Submitted to: Book Chapter
Publication Type: Book / chapter
Publication Acceptance Date: 2/21/2008
Publication Date: 1/1/2009
Citation: McKinion, J.M. 2009. Role of telecommunications in precision agriculture. Lee, I., editor. Handbook of Research on Telecommunications Planning and Management for Business. Macomb, IL: IGI Global. p. 832-846. Interpretive Summary: Advances in telecommunications technologies continue to help make farm life easier and to improve production efficiencies. Very early telecom use was in the form of the telephone and then two-way radios. One-way telecom technology using lasers made possible land-leveling with then unheard of accuracy which lead to optimal irrigation practices and drainage of fields with excess rainfall. In the early 1980’s, another one-way telecom technology laid the foundation of today’s precision agriculture. This was the advent of the global positioning system (GPS), a collection of 24 satellites in low-earth orbit broadcasting precision time information allowing the surface receiver to determine its location. The GPS system also allowed the development of auto-steer systems which debuted in the 1990’s. The development of the microcomputer over the last 30 years with dramatic computational power and low cost made possible the placement of controllers on farm machinery driven by geographic systems technology and directed by GPS receivers. These controllers are the basis of precision agriculture. The final loop to close in precision agriculture technology is the use of high speed digital wireless local area networks to connect all farm operations with the farm headquarters and the use of aerial imagery for decision making. Low cost WI-FI technology has shown the way, but more efficiencies are needed to cover farms. This chapter reviews all the technologies mentioned above and looks forward to future applications.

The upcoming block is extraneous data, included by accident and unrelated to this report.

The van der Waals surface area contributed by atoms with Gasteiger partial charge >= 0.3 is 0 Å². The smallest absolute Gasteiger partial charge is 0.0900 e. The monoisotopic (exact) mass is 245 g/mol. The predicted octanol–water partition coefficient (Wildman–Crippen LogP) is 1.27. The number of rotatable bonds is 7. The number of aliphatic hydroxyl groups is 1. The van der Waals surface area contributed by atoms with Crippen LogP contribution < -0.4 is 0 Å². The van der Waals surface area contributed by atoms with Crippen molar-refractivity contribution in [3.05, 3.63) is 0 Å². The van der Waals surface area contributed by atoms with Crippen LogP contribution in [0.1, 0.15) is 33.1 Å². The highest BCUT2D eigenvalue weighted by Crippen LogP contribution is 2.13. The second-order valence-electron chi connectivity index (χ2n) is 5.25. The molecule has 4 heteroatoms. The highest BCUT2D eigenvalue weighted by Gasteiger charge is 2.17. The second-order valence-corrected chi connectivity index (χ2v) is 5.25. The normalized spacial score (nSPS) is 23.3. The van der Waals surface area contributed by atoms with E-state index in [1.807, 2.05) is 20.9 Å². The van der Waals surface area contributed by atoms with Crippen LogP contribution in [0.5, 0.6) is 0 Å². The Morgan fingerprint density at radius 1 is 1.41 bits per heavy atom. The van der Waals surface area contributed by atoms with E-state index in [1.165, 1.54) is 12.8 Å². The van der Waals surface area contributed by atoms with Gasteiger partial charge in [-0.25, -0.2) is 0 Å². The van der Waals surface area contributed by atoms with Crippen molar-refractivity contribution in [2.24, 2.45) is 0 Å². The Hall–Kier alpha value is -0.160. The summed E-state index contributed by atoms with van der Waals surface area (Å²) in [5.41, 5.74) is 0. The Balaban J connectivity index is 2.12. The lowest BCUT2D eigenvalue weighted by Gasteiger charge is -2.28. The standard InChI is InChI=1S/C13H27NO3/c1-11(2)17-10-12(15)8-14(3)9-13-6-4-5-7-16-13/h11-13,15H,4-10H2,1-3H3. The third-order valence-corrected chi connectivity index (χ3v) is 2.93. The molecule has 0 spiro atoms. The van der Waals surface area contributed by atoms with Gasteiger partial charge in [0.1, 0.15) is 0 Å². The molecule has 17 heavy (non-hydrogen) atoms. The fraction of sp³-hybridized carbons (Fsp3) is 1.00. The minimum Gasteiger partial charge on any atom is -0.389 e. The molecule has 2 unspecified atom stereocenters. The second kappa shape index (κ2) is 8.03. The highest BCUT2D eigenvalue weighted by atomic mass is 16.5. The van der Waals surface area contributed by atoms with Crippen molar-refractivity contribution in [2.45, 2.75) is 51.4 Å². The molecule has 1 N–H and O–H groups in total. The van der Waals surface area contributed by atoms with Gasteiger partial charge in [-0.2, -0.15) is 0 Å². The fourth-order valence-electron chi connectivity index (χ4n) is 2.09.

Technical Abstract: Precision agriculture has been made possible by the confluence of several technologies: geographic positioning systems, geographic information systems, image analysis software, low-cost microcomputer-based variable rate controller/recorders, and precision tractor guidance systems. While these technologies have made precision agriculture possible, there are still major obstacles which must be overcome to make this new technology accepted and usable. Most growers will not do image processing and development of prescription maps themselves but will rely upon commercial sources. There still remains the challenge of storage and retrieval of multi-megabytes of data files for each field, and this problem will only continue to grow year by year. More importantly since most farms are by definition rural and do not have high speed access to the Internet, the problem of moving 10’s, 100’s and even 1000’s of megabytes of essential information and data must be solved to help make precision agriculture easy to use and even transparent to the grower. Only then will widespread acceptance of this valuable new technology be assured. Wireless technology can fill this gap and help make precision agriculture the standard in the future.